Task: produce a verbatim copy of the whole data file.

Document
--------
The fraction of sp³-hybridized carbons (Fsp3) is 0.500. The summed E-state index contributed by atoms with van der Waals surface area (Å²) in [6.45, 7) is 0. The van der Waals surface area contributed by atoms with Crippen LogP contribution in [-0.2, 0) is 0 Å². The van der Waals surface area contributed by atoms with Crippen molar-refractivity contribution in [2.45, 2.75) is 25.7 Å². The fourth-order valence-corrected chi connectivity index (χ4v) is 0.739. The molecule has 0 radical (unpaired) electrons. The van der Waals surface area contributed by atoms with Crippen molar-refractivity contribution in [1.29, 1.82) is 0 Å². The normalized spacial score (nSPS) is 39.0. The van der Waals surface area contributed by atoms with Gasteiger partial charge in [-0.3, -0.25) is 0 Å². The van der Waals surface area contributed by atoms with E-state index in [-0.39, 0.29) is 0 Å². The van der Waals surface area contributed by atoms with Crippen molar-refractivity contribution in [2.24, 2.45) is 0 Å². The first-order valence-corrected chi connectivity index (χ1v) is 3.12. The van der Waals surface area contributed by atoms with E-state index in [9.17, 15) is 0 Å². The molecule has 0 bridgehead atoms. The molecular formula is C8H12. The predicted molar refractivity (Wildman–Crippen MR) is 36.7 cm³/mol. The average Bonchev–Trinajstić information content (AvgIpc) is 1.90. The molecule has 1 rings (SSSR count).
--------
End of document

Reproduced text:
The fraction of sp³-hybridized carbons (Fsp3) is 0.500. The summed E-state index contributed by atoms with van der Waals surface area (Å²) in [6.45, 7) is 0. The van der Waals surface area contributed by atoms with Crippen LogP contribution in [-0.2, 0) is 0 Å². The van der Waals surface area contributed by atoms with Crippen molar-refractivity contribution in [2.45, 2.75) is 25.7 Å². The fourth-order valence-corrected chi connectivity index (χ4v) is 0.739. The molecule has 0 radical (unpaired) electrons. The van der Waals surface area contributed by atoms with Crippen molar-refractivity contribution in [1.29, 1.82) is 0 Å². The normalized spacial score (nSPS) is 39.0. The van der Waals surface area contributed by atoms with Gasteiger partial charge in [-0.3, -0.25) is 0 Å². The van der Waals surface area contributed by atoms with E-state index in [-0.39, 0.29) is 0 Å². The van der Waals surface area contributed by atoms with Crippen molar-refractivity contribution in [2.24, 2.45) is 0 Å². The first-order valence-corrected chi connectivity index (χ1v) is 3.12. The van der Waals surface area contributed by atoms with E-state index in [9.17, 15) is 0 Å². The molecule has 0 bridgehead atoms. The molecular formula is C8H12. The predicted molar refractivity (Wildman–Crippen MR) is 36.7 cm³/mol. The average Bonchev–Trinajstić information content (AvgIpc) is 1.90. The molecule has 1 rings (SSSR count).